Long Lost Mummy of Nefertiti Found in Smoog's Apartment
I'm sure you've all seen news stories about some poor shmuck who was found dead in his home after a 7-ft stack of old newspapers tipped and fell on top of him. Once the stench alerted the neighbours, authorities would break in to the premises, only to discover that every square inch of the place was piled and stacked and buried under decades' worth of magazines, broken radios, junk mail, dolls, dead pets, tupperware, signposts, spaghetti strainers, nail clippers, placemats, billing statements, t-shirts, and motorcycle engines. Those poor sad souls stricken with this particular compulsion are overcome with paralysing fear at the thought of making a wrong decision, of discarding something that could one day turn out to be invaluable, of letting go.
come hither - back off
I wish I could say I had that problem.
If I had that particular problem and, say, a health inspector were to drop by suddenly for a visit, I might actually be able to garner at least superficial sympathy for the presence of a broken chair, 2 large (and one exploded) televisions (one with a built-in tape-munching VCR), one mini stereo system still flashing the day the music died, about 250 cassette tapes of music that make me ever thankful the music finally did die, one bundle buggy that buggied its last bundle when it imploded while attempting to transport a month's worth of groceries down a flight of stairs, 2 keyboards encrusted with an archeologically interesting but otherwise disgusting mixture of melted cheese, cigarette ash, graham crumbs, and snicker doodles, one cracked monitor, a potentially still living but otherwise abandoned CPU, one seizure-ridden HP inkjet printer, 2 sets of bamboo blinds (rolled), 6 metres of high-end upholstery fabric (unrolled), 2 floor fans (one assembled but unfanning, one fanning but broken in 3 pieces), 4 variously disassembled digital headsets (like they could ever survive on my head), one set of computer speakers capable only of emitting an eardrum-splitting white noise, 2 arson-inducing toasters, one George Foreman Grill that lost its get-up-and-George, 3 handle-less pots, one catless cat condo, and 2 empty CD trees, both with an ominous lean.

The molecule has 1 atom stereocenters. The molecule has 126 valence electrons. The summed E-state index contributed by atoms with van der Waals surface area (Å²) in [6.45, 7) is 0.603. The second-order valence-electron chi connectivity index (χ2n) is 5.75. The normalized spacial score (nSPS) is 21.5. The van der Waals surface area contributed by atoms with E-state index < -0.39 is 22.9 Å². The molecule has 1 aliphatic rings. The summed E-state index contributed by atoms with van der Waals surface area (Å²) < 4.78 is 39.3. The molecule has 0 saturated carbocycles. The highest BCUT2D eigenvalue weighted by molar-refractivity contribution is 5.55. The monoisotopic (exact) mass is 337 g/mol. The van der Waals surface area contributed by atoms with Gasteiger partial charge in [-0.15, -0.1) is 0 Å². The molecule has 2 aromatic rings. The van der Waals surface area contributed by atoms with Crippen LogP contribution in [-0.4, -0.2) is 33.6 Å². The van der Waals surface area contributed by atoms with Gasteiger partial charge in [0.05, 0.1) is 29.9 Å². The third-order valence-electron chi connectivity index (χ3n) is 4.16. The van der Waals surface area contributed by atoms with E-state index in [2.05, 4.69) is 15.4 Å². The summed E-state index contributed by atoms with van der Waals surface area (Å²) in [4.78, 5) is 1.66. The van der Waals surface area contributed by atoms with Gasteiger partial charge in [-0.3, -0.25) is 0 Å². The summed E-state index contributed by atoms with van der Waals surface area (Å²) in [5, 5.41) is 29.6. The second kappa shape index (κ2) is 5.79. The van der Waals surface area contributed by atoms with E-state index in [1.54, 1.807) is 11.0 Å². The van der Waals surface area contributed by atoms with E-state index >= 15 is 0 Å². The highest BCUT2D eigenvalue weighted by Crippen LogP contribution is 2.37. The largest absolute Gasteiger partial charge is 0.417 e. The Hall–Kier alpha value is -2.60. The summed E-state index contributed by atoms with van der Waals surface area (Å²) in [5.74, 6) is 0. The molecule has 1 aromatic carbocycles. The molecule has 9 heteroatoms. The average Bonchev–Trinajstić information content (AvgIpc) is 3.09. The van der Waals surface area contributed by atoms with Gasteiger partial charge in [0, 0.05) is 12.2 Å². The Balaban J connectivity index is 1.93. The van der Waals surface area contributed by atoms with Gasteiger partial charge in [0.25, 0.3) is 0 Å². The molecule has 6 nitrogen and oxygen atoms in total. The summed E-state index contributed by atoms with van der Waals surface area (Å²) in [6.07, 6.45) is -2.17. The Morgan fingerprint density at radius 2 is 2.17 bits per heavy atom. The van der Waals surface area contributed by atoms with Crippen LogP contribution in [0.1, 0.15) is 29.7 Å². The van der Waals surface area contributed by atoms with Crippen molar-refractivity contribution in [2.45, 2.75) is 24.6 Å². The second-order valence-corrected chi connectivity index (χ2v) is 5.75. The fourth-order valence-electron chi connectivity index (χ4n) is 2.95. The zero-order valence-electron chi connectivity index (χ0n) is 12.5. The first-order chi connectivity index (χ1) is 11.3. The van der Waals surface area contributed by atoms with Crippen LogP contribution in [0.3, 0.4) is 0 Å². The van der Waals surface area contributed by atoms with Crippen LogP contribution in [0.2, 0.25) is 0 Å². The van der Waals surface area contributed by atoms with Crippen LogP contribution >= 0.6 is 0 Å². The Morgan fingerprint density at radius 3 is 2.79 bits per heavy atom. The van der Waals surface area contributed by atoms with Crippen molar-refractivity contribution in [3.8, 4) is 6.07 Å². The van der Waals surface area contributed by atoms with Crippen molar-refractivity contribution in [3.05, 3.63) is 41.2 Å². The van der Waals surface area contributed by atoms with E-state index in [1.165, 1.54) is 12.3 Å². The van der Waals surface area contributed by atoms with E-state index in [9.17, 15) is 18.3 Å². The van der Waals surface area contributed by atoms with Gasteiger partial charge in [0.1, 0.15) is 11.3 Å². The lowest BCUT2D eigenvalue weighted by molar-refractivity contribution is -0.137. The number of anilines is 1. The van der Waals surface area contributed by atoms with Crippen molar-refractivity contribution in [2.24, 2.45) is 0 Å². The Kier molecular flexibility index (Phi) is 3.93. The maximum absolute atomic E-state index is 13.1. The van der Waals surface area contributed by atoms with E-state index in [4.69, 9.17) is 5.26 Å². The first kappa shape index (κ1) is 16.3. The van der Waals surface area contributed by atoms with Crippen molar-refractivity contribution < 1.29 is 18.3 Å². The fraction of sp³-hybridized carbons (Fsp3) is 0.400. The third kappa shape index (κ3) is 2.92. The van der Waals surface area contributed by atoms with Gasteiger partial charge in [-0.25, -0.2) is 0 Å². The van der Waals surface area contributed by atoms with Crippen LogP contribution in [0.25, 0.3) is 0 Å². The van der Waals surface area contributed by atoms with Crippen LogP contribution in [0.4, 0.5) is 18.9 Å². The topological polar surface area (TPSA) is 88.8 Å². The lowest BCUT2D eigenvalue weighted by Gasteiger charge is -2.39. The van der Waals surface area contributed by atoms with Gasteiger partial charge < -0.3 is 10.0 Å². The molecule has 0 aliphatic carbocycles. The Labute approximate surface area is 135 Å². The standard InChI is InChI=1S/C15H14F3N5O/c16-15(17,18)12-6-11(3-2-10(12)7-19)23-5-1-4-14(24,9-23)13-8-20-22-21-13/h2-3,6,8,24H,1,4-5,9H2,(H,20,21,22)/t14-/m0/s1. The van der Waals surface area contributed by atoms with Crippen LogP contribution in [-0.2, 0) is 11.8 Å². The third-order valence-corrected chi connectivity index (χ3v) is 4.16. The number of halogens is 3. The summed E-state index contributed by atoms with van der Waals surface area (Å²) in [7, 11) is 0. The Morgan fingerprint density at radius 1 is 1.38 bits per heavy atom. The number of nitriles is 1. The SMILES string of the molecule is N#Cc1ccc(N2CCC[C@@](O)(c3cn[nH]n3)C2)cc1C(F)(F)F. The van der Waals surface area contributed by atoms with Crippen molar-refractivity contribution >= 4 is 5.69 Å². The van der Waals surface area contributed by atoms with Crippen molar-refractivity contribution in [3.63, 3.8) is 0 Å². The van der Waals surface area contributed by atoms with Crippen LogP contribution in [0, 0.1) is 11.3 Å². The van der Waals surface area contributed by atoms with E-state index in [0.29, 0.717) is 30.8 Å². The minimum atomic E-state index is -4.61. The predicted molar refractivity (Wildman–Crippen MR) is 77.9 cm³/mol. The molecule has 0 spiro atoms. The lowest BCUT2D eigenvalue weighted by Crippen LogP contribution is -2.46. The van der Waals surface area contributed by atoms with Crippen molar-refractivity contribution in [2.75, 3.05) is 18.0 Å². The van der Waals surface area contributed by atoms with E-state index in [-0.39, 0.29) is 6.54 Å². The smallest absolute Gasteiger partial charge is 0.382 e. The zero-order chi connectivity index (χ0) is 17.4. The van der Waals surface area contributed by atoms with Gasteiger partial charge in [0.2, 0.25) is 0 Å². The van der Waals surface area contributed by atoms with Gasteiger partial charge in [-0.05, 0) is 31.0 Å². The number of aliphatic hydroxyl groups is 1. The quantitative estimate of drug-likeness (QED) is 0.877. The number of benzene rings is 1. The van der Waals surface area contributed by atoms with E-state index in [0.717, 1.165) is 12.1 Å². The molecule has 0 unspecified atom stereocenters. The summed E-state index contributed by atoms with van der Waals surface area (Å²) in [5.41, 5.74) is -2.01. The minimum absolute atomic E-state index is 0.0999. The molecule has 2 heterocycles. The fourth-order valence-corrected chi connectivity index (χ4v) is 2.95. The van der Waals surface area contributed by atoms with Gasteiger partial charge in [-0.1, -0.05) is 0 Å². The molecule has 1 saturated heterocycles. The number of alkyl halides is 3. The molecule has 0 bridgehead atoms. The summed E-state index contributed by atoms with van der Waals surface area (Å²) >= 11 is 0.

No, I've not formed a perverted but abiding attachment to all things metallic. I'm not trying to MacGyver my way towards an atomic bomb using only a toner cartridge, 2 cathode ray tubes, and rubbing alcohol. I'm not some overgrown raccoon who is spellbound by the sight of crinkled tinfoil. I am, in fact, the result of environmental consciousness gone horribly, horribly awry.
Well, that and laziness.
I blame my parents. Both war babies, they instilled in me an ever-present guilt over discarding anything that could someday be recycled into a 3-course meal, country cottage, anti-tank missile, or air raid bunker. They managed to compound said guilt with nagging fear by becoming "people of the land", staunch environmentalists before environmentalism was even a word. I can't throw these ticking time bombs away - they contain unnameable icky things that will poison the neighbour's dog and make the Johnsons have babies with 5 heads. I must protect the community! I must preserve our resources! I must avoid climbing a flight of stairs while lugging a 40-pound metal box!
All right, yeah, sure, my parents are possibly not to blame for that last bit, but if you give me a minute to think something up, they will be.
This is why my home is ever more densely populated with the empty husks of crappy modern manufacturing. They will slowly eat away at my liveable living space to eventually trap me in the corner of my washroom. When the police finally break down my door, I will be found naked in the bathtub, wrapped in a shower curtain and subsisting on toothpaste, organic maxi pads and toilet water.
What it really comes down to is this - I am, contrary to popular belief, an eternal optimist. I'm still hoping for the day the machines all get together, self-assemble into a trash compactor, and dispose of themselves.
What? It could happen.
make idle gossip (10 comments so far)
Last 5 entries:
Hosted by Diaryland